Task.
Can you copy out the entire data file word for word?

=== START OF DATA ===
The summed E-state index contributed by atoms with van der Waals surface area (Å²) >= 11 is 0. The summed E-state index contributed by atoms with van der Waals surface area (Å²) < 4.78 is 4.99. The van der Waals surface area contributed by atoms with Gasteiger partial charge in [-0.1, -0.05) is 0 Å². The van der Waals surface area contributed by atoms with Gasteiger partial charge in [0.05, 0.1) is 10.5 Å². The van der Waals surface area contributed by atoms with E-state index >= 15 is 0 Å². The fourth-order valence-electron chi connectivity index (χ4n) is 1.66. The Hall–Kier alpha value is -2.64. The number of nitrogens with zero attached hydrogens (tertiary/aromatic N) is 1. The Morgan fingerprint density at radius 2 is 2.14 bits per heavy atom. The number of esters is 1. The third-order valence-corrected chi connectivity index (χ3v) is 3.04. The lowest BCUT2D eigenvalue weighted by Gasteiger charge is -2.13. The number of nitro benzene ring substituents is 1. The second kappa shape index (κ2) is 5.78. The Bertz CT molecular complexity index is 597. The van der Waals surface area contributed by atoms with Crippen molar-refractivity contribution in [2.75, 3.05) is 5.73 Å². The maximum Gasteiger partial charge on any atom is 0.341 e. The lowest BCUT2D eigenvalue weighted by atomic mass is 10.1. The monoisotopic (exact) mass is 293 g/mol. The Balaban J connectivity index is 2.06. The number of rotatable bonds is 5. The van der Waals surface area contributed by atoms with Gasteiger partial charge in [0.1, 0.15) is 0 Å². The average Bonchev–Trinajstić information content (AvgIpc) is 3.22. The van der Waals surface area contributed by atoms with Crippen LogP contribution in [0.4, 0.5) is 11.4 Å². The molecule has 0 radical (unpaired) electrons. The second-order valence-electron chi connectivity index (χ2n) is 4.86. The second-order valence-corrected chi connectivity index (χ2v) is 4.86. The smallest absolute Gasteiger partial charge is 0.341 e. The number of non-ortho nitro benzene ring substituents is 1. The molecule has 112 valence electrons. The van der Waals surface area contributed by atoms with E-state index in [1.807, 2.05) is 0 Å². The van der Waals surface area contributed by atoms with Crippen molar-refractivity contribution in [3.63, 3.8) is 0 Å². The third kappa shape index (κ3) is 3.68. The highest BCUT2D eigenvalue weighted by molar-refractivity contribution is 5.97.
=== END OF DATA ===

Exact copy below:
The summed E-state index contributed by atoms with van der Waals surface area (Å²) >= 11 is 0. The summed E-state index contributed by atoms with van der Waals surface area (Å²) < 4.78 is 4.99. The van der Waals surface area contributed by atoms with Gasteiger partial charge in [-0.1, -0.05) is 0 Å². The van der Waals surface area contributed by atoms with Gasteiger partial charge in [0.05, 0.1) is 10.5 Å². The van der Waals surface area contributed by atoms with E-state index >= 15 is 0 Å². The fourth-order valence-electron chi connectivity index (χ4n) is 1.66. The Hall–Kier alpha value is -2.64. The number of nitrogens with zero attached hydrogens (tertiary/aromatic N) is 1. The Morgan fingerprint density at radius 2 is 2.14 bits per heavy atom. The number of esters is 1. The third-order valence-corrected chi connectivity index (χ3v) is 3.04. The lowest BCUT2D eigenvalue weighted by Gasteiger charge is -2.13. The number of nitro benzene ring substituents is 1. The second kappa shape index (κ2) is 5.78. The Bertz CT molecular complexity index is 597. The van der Waals surface area contributed by atoms with Crippen molar-refractivity contribution in [2.75, 3.05) is 5.73 Å². The maximum Gasteiger partial charge on any atom is 0.341 e. The lowest BCUT2D eigenvalue weighted by atomic mass is 10.1. The monoisotopic (exact) mass is 293 g/mol. The Balaban J connectivity index is 2.06. The number of rotatable bonds is 5. The van der Waals surface area contributed by atoms with Gasteiger partial charge in [0.1, 0.15) is 0 Å². The average Bonchev–Trinajstić information content (AvgIpc) is 3.22. The van der Waals surface area contributed by atoms with Crippen LogP contribution in [0.4, 0.5) is 11.4 Å². The molecule has 0 radical (unpaired) electrons. The second-order valence-electron chi connectivity index (χ2n) is 4.86. The second-order valence-corrected chi connectivity index (χ2v) is 4.86. The smallest absolute Gasteiger partial charge is 0.341 e. The number of non-ortho nitro benzene ring substituents is 1. The molecule has 112 valence electrons. The van der Waals surface area contributed by atoms with E-state index in [1.807, 2.05) is 0 Å². The van der Waals surface area contributed by atoms with Crippen molar-refractivity contribution in [3.63, 3.8) is 0 Å². The third kappa shape index (κ3) is 3.68. The highest BCUT2D eigenvalue weighted by molar-refractivity contribution is 5.97.